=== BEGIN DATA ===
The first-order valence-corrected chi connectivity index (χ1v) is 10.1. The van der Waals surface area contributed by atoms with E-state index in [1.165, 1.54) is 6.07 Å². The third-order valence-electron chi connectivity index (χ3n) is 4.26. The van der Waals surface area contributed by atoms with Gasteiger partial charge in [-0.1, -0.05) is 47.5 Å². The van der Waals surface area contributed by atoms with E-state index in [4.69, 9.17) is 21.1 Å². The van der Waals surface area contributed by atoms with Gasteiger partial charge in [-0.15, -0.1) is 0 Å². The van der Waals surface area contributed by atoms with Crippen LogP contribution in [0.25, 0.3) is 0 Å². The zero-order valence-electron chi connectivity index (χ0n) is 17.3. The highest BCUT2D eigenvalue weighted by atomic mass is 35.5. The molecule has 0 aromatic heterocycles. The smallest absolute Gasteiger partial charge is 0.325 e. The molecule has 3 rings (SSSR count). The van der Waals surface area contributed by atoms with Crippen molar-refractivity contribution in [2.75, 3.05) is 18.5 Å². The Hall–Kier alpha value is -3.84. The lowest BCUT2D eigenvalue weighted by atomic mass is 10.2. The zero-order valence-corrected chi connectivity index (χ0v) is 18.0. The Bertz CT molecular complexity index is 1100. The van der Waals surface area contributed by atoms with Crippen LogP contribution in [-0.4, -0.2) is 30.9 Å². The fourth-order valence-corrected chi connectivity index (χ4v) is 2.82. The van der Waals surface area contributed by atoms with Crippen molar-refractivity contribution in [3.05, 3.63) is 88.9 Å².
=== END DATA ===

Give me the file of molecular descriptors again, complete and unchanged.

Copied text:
The first-order valence-corrected chi connectivity index (χ1v) is 10.1. The van der Waals surface area contributed by atoms with E-state index in [1.165, 1.54) is 6.07 Å². The third-order valence-electron chi connectivity index (χ3n) is 4.26. The van der Waals surface area contributed by atoms with Gasteiger partial charge in [-0.1, -0.05) is 47.5 Å². The van der Waals surface area contributed by atoms with E-state index in [4.69, 9.17) is 21.1 Å². The van der Waals surface area contributed by atoms with Gasteiger partial charge in [-0.15, -0.1) is 0 Å². The van der Waals surface area contributed by atoms with Crippen LogP contribution in [0.25, 0.3) is 0 Å². The zero-order valence-electron chi connectivity index (χ0n) is 17.3. The highest BCUT2D eigenvalue weighted by atomic mass is 35.5. The molecule has 0 aromatic heterocycles. The smallest absolute Gasteiger partial charge is 0.325 e. The molecule has 3 rings (SSSR count). The van der Waals surface area contributed by atoms with Crippen molar-refractivity contribution in [2.75, 3.05) is 18.5 Å². The Hall–Kier alpha value is -3.84. The lowest BCUT2D eigenvalue weighted by atomic mass is 10.2. The zero-order valence-corrected chi connectivity index (χ0v) is 18.0. The Bertz CT molecular complexity index is 1100. The van der Waals surface area contributed by atoms with Crippen LogP contribution in [-0.4, -0.2) is 30.9 Å². The fourth-order valence-corrected chi connectivity index (χ4v) is 2.82. The van der Waals surface area contributed by atoms with Crippen molar-refractivity contribution in [3.05, 3.63) is 88.9 Å².